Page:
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CINCINNATI - FLOOD AND MORE!
Mar. 14 2011

It was imperative - imperative, I tell you! - that I get some photos of the Flood of '11. But I also braved the cold and wind to explore Cincinnati's West End neighborhood.






The Ohio River locally probably hadn't seen such serious flooding since 1997. This is in Newport, KY, with the Newport Southbank Bridge in the background. You can see that the river has engulfed the walkways to the floating restaurants.




The Big Mac Bridge again - with the river in front. The walkway to the restaurant is flooded, and ducks swim over what's usually dry land.




Looking head-on at one of the walkways to the Beer Sellar and Hooters. I remember one time when I forewent a Hooters because other restaurants had funnier vandalism. (But I only did it once!)





Still in Newport - with the Taylor-Southgate Bridge up ahead (and the Roebling Suspension Bridge deep in the background). The river covered parking lots and lapped right up against the roadway of Riverboat Row here.




This photo set finally hits paydirt, as the road known as Riverboat Row is completely flooded here.




This floodgate is almost never closed, but this was no minor flood. The floodgate blocks Columbia Street.




This view is from the set of steps that goes from Riverboat Row up to the Taylor-Southgate span. The skyline of Covington is in the background. The foreground is Riverboat Row covered by the river.




Now we're in Covington, where we see that Riverside Drive is also flooded. Signs, a fire hydrant, and a garbage can struggle to peep above the water.




Looking the other way on Riverside. I'd say 25 MPH is a little fast for these circumstances!




Riverside Drive again.




This view from the Clay Wade Bailey Bridge attemps to capture the width of the flooded river.





Let's move on to our West End fun! This is north on John Street at Poplar.




Here's Livingston Street.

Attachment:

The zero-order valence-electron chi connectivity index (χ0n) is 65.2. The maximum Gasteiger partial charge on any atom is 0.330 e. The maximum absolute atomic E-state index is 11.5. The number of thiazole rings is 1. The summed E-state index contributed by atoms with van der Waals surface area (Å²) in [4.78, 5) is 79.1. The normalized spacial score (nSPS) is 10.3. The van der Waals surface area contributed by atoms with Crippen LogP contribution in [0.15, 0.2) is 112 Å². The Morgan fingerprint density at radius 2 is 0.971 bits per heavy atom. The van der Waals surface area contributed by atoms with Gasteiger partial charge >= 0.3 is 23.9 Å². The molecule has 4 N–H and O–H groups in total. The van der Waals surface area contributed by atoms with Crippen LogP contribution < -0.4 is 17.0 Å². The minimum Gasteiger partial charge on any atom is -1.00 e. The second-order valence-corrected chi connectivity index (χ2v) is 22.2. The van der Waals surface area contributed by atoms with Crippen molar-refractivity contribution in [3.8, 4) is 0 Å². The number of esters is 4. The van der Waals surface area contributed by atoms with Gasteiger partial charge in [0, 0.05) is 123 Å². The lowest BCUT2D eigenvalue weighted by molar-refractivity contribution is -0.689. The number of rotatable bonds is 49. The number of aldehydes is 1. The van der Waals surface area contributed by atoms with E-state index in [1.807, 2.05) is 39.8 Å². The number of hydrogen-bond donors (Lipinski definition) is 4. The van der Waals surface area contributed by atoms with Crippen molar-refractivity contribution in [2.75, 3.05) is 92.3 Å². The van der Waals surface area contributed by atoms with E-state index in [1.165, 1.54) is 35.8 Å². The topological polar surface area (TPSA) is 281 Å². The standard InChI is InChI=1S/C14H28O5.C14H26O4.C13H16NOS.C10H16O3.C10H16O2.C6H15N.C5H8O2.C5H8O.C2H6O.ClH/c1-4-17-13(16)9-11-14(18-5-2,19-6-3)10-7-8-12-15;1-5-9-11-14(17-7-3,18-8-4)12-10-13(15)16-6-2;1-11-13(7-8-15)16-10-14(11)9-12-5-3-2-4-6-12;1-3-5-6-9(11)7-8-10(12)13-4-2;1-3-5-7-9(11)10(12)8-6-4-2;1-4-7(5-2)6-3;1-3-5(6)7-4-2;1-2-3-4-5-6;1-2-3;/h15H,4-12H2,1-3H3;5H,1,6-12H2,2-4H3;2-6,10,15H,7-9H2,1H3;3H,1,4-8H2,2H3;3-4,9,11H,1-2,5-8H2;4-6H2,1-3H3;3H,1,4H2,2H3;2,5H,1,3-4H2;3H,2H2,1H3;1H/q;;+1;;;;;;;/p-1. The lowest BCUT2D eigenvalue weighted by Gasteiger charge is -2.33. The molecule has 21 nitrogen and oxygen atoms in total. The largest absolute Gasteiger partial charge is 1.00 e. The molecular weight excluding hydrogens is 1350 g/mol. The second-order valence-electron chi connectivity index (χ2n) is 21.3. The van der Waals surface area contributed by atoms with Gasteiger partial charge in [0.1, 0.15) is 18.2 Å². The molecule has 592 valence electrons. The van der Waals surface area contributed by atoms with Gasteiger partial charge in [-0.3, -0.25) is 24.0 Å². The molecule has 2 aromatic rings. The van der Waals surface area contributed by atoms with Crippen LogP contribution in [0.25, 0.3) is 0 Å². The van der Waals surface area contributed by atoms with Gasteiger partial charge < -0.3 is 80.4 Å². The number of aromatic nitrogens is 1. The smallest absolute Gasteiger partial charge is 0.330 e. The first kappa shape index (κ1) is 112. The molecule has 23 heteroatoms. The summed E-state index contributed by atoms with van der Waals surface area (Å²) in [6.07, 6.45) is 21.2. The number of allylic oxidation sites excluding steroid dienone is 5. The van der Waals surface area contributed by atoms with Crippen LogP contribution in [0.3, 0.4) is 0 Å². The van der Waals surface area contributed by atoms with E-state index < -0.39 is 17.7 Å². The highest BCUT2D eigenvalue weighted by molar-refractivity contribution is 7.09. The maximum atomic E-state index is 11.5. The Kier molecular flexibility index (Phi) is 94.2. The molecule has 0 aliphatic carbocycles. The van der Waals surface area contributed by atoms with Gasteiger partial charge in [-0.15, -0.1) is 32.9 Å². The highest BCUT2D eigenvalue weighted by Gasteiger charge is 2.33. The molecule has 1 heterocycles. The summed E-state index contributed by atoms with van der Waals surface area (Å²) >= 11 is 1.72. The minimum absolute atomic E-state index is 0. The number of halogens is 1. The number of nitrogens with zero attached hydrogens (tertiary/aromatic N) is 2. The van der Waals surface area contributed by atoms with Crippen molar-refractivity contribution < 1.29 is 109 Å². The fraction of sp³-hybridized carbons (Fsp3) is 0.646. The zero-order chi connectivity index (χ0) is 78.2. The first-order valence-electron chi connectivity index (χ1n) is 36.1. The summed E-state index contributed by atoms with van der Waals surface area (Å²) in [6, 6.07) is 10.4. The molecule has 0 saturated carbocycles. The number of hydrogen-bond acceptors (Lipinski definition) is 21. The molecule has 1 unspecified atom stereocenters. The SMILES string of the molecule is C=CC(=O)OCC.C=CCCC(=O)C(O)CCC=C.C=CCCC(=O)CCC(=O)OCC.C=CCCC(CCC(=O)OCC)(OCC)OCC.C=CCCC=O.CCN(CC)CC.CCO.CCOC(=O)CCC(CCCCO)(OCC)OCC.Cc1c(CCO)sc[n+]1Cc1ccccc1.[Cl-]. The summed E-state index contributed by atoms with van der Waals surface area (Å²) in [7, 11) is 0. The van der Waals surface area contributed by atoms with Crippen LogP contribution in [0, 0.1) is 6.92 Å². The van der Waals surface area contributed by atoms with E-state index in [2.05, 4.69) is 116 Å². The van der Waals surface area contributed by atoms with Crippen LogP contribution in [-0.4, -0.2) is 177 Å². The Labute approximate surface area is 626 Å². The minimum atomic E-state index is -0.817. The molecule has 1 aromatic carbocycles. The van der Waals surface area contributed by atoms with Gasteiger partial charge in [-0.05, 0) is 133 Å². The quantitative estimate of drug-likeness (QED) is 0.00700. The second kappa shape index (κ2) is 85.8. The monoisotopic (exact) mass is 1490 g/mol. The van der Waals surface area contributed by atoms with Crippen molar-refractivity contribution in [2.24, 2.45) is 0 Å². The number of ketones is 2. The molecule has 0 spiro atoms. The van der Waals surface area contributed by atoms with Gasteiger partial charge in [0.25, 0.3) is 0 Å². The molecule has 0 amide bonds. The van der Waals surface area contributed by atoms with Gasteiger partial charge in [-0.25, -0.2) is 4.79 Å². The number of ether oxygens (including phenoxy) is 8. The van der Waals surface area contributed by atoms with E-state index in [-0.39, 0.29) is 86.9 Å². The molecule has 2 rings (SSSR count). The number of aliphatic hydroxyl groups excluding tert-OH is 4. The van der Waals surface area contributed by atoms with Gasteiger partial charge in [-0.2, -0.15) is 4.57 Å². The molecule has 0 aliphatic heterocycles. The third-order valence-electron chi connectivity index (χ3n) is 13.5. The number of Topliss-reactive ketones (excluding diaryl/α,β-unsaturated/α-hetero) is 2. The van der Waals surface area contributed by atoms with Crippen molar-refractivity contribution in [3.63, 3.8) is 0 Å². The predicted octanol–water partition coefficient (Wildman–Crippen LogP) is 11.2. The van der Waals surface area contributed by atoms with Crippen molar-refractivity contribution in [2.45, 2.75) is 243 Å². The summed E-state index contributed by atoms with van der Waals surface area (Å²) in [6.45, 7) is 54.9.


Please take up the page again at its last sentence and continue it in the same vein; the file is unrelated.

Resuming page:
I think I've finally found it, folks: the street that's in the worst condition of any in Cincinnati! The only exceptions may be abandoned roads and the nearby overgrown stretches of Snyder and Xavier alleys - assuming they're even still open. This photo is west on Charlotte Street at Central Avenue. Notice that the street goes under a building.




Continuing on Charlotte at John. Snyder Alley would be near the dirt piles on the left, but I couldn't tell whether the alley was even open. I have seen a 1993 city document that seemed to approve closing the alley "in order to keep it cleaned up."




Another view of Charlotte under the building. This is east at John.





Now we're on the Cincinnati riverfront for more flood photos. The Newport Southbank span - better known as the Purple People Bridge - is again visible.




The flooding reaches the benches near the Taylor-Southgate. The waterfowl have actually reached the grassy area behind the benches.




The water even surrounded about half of the restroom building on the right.




And don't even think this was accessible.




Water even covered this!




The usually high and dry concert stage was even surrounded by rushing agua.




A view from the Purple People Bridge. The bathroom building is at lower right.




Looking back at the flood-ravaged Cincinnati riverfront.

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